The chase continues and Bagsy comedically bumps into the camera! He turns around and runs off, he finally gets near the police station as T-Shirt is in the car; the bars come out from the cell and hits Bagsy and knocks him to the ground. T-Bag and Kowalski catch up. Kowalski then handcuffs Bagsy and tells T-Bag that she gets the reward from the jewellery store, T-Bag mistakenly thinks it is all the stolen jewels and begins to gather them up. Kowalski takes them off her and hand her the real reward – another golden envelope, to which T-Bag replies ‘what?!?’
The amount of ‘running and chasing’ in this episode can either be viewed as a classic ‘cartoon’ chase or a very effective way of padding out an episode, I am going to plump for the former as I think the chasing is one of the funniest things in the episode and makes a welcome change of pace.
The two guest actors, both returning from separate episodes from Sunstones of Montezuma, give superb performances making you believe in their Police and criminal characters.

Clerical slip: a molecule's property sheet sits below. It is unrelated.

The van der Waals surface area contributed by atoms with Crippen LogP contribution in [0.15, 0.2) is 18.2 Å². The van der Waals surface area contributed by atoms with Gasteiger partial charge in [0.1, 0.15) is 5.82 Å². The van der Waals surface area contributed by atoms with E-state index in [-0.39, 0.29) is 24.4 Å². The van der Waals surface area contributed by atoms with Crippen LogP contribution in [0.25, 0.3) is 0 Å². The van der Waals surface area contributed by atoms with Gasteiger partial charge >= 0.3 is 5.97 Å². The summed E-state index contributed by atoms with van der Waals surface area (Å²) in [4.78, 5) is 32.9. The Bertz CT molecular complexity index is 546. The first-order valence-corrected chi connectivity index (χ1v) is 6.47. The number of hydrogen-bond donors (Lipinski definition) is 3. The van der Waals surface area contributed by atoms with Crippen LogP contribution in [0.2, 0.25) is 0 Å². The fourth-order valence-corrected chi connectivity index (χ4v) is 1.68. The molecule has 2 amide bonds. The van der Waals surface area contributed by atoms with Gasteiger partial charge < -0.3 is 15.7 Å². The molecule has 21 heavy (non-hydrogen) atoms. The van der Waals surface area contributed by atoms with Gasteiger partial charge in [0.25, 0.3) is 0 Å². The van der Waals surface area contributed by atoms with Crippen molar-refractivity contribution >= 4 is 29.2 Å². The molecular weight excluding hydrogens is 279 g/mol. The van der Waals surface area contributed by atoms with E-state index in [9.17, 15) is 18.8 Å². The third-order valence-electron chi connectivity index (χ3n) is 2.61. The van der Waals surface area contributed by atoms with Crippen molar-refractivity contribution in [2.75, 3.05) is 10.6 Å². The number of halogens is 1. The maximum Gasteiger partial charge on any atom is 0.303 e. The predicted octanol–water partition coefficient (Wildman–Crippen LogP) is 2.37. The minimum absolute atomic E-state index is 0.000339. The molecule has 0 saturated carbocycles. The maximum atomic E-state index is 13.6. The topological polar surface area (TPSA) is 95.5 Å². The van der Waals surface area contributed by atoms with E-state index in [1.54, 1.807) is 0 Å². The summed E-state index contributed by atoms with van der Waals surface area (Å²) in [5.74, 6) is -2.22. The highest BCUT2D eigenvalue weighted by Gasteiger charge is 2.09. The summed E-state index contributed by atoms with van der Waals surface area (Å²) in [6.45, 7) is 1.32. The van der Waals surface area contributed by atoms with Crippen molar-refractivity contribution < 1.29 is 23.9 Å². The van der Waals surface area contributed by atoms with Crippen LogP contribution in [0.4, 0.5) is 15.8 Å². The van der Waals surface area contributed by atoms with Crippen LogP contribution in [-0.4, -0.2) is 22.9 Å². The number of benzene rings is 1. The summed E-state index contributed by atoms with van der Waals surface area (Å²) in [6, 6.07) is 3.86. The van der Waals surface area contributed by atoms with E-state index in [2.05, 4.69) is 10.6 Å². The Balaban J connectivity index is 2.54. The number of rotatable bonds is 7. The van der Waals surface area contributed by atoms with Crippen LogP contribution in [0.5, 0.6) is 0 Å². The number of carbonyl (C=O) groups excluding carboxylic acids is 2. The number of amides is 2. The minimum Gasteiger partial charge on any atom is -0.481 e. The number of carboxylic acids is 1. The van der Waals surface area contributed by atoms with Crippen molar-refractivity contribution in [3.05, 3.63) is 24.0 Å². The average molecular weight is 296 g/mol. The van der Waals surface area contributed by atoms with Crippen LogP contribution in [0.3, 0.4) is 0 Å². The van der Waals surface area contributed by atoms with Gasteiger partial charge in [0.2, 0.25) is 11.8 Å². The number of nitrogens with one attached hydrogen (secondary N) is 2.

Watching this episode again has given me a few laughs but not at anything new, mainly at T-Bag not getting the empty trash can!
Because of the high production value, a script with laughs and the excellent comedy timing (and facial expressions) of John and Georgina I’ve given this episode eight out of ten. Not a truly classic episode but still a great episode to watch if you’ve not seen it in a long time.
Oh well, late again! I've been working (very slowly!) on this one for a while and I'm still far from happy with it (think it's my worst yet!), but here goes ... I'll post the next one shortly ...
TAKE OFF WITH T.BAG, EPISODE 3: ‘BAGSY MALONE’